How does Power BI compare with Excel for data analytics?
Imagine a very complex Microsoft Excel spreadsheet, then imagine you have multiple sheets full of walls of text and numbers, outdated graphs and a maze of complex calculations that you can’t follow easily.
Take that document, drop it in Power BI and watch as it automatically finds relationships, creates a clear and easily editable relationship diagram, converts your sheets to Fields and organises the columns into these fields. Tick the information you want to display, select a visual (if it hasn’t already done that for you) and share your report with your colleagues over 365 without all the sensitive data you had access to, without having to download a thing. Magic.
I haven’t had exposure to Power BI’s predecessor ‘Power Pivot’, an Excel add-on that seems like it does what Power BI does, but not as fancy and less powerful. New features are still being suggested, and added by Microsoft to make Power BI even better.
Because I’m new to the whole analytics scene, I’ve had to do lots of reading. Power BI has some serious infrastructure, supporting DAX, Power query M, SQL, MDX, and R, Plugins such as Azure Blob storage, GitHub, Facebook, Twitter, Google Analytics, MailChimp, Salesforce and many more.
The search bar is where you can ask ‘how many sales did this department make in the UK’
From what I understand, Power BI compiles your data into a faster language using less space, to manipulate and send large files more quickly than waiting around for a large spreadsheet file to upload and download. This is great not having to haul around files every time you make a change or share your report. Ask your report a question!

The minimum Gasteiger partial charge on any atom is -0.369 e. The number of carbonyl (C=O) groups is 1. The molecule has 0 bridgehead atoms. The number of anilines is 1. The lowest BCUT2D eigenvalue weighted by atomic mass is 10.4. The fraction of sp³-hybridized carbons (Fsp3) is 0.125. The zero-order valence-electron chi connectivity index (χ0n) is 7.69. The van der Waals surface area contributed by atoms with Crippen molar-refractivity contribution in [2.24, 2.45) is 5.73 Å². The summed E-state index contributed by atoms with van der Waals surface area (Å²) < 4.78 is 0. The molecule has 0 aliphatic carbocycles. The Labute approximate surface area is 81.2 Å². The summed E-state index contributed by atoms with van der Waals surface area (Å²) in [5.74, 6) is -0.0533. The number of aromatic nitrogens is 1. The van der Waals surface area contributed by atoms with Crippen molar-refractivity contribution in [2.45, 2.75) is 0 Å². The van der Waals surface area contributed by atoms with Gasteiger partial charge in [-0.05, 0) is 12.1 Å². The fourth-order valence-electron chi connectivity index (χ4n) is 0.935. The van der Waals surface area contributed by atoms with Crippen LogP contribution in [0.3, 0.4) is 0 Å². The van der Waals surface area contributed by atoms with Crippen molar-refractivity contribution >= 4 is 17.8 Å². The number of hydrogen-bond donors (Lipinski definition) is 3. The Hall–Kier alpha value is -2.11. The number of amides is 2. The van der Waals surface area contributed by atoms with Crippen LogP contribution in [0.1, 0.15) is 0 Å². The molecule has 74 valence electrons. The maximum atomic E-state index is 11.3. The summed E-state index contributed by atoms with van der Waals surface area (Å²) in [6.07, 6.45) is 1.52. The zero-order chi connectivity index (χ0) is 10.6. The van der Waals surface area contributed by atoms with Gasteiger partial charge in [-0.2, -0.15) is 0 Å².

Once you’ve created a report on the desktop application, you can publish your report to the lightweight web app which includes a search bar. This search bar is where you can ask ‘how many sales did this department make in the UK’, Power BI will create you a heat map! Including the appropriate data set and filtering that by the department you mentioned. Also, Cortana (Microsoft’s virtual assistant) can be implemented… but let’s not run before I can walk.
Power BI has opened a whole new opportunity for me to learn how analytics can benefit business and even daily life. From analysing twitter feeds to understanding employee timesheet data; creating relationship diagrams, to creating a whole new system with interactive visuals and comparisons based on business inventory.
Every day I’m discovering something new with Power BI, it’s very powerful, very clever, and was created to make analyst’s lives easier, and maybe to create data analysts out of the everyday worker. There is much more for me to learn, but if you’re interested in analytics I recommend giving the software a trial.